A longer loan for your car? Bad idea | New
The traditional “4/20/10 rule” of buying a car states that you must pay a 20% down payment, have a loan no longer than four years, and a total monthly budget for the car no more than 10% of your net income. Pay. But the reality is that only 6% of new car buyers actually took that advice in March, according to sales data from Edmunds. The average loan term for a new or used car has steadily increased over the past decade and is now around 70 months.
The longer loan terms not only reflect a trend of people looking for a way to offset paying for more expensive trucks and SUVs, but also inflated prices due to a nationwide vehicle shortage. At today’s car prices, the old rule of thumb is not only ignored, but also unattainable for most Americans.
“Low inventory continues to wreak havoc on the new and used vehicle markets,” said Jessica Caldwell, Edmunds’ executive knowledge manager. “Buyers who can actually get their hands on a vehicle are committing to average payments and loan terms never seen before.”
In March, 73.4% of loans financed were over 60 months. The most common term was 72 months, followed closely by an 84 month loan. The trend is less good for used car loans. Just over 80% of used car loan terms were longer than 60 months, with 72 months being the most common term.
A longer loan has the carrot on the stick of a more acceptable monthly payment, but it comes with a number of downsides.
HIGHER INTEREST CHARGES
The longer the term, the more interest you will pay on the loan, both in terms of the rate itself and finance charges over time. Let’s take a look at how the numbers change on two loans that are on opposite ends of the financial spectrum.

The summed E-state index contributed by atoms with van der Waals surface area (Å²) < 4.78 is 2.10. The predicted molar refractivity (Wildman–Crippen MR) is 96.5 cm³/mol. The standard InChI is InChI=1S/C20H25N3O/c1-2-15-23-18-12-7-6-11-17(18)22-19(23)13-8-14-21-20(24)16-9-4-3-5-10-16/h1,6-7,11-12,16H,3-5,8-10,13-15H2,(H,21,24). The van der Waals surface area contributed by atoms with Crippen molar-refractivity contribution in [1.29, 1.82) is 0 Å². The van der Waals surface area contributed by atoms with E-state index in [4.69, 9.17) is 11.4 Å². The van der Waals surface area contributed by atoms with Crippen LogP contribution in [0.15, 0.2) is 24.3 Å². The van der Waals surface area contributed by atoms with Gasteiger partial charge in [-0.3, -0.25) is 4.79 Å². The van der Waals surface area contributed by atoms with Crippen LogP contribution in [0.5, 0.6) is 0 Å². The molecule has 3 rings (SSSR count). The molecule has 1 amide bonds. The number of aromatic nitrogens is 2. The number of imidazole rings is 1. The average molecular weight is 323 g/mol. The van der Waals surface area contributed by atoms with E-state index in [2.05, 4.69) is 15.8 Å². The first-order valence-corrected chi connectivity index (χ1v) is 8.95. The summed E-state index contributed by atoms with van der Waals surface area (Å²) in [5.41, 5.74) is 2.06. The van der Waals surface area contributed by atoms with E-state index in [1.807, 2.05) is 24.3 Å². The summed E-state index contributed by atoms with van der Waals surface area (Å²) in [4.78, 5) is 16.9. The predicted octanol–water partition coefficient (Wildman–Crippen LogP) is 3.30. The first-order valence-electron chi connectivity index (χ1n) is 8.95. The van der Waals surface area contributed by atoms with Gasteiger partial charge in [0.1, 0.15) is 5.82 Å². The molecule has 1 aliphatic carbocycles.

The average loan amount for a new car in the first quarter of 2022 was $39,340. If we opt for the recommended term of 48 months, it would have an average interest rate of 1.9% in March 2022. Finance charges over the life of the loan would be $1,545, giving you a staggering monthly payment of $852. It’s easy to see why someone would opt for a longer loan.
Compare that with an 84 month car loan. The monthly payment would drop to $563 with an interest rate of 5.4%. Seems like a massive improvement over 48 months – until you see the finance charge: $7,990 over the life of the loan. That’s $6,445 more on the 48-month loan, yet 34% of new car buyers are willing or forced to make that trade-off.
Now suppose you purchased a lightly used car with a loan term of 72 months at an average financed price of $30,830. Your monthly payment would be $559. This seems somewhat reasonable from a monthly payment perspective. However, interest rates are much higher for used cars, and a rate of 9.2% is quite common. You would pay $9,403 in finance charges.
Many car loans start out in a negative equity position, meaning you owe more on the loan than the value of the vehicle due to finance charges and initial depreciation of around 20-25%. The time it takes you to build equity in the car will vary depending on the resale value of the vehicle, the term of the loan and the down payment. With a 48 month loan, you will break even in around 25 months, whereas it would take you 40 months on an 84 month loan.
Having negative equity can limit your options if you’re in dire financial straits or tired of your car before it’s paid off. A buyer will only pay you what the car is worth, not what you still owe, so you will be obligated to pay the loan balance.
TIPS TO AVOID A LONG CAR CREDIT
Buy a less expensive vehicle. It might not be what you want to hear, but if the payouts are making you cringe, chances are you’re buying above your budget. Ask yourself: do you really need a midsize SUV when a compact SUV will handle most tasks with ease?
Consider buying an old used car. Look for something around 6-7 years old. Yes, interest rates are higher for used cars, but since these vehicles cost much less, there is less to finance and the payments will be lower. This approach should help make a shorter-term loan more accessible.
This story was provided to The Associated Press by automotive website Edmunds.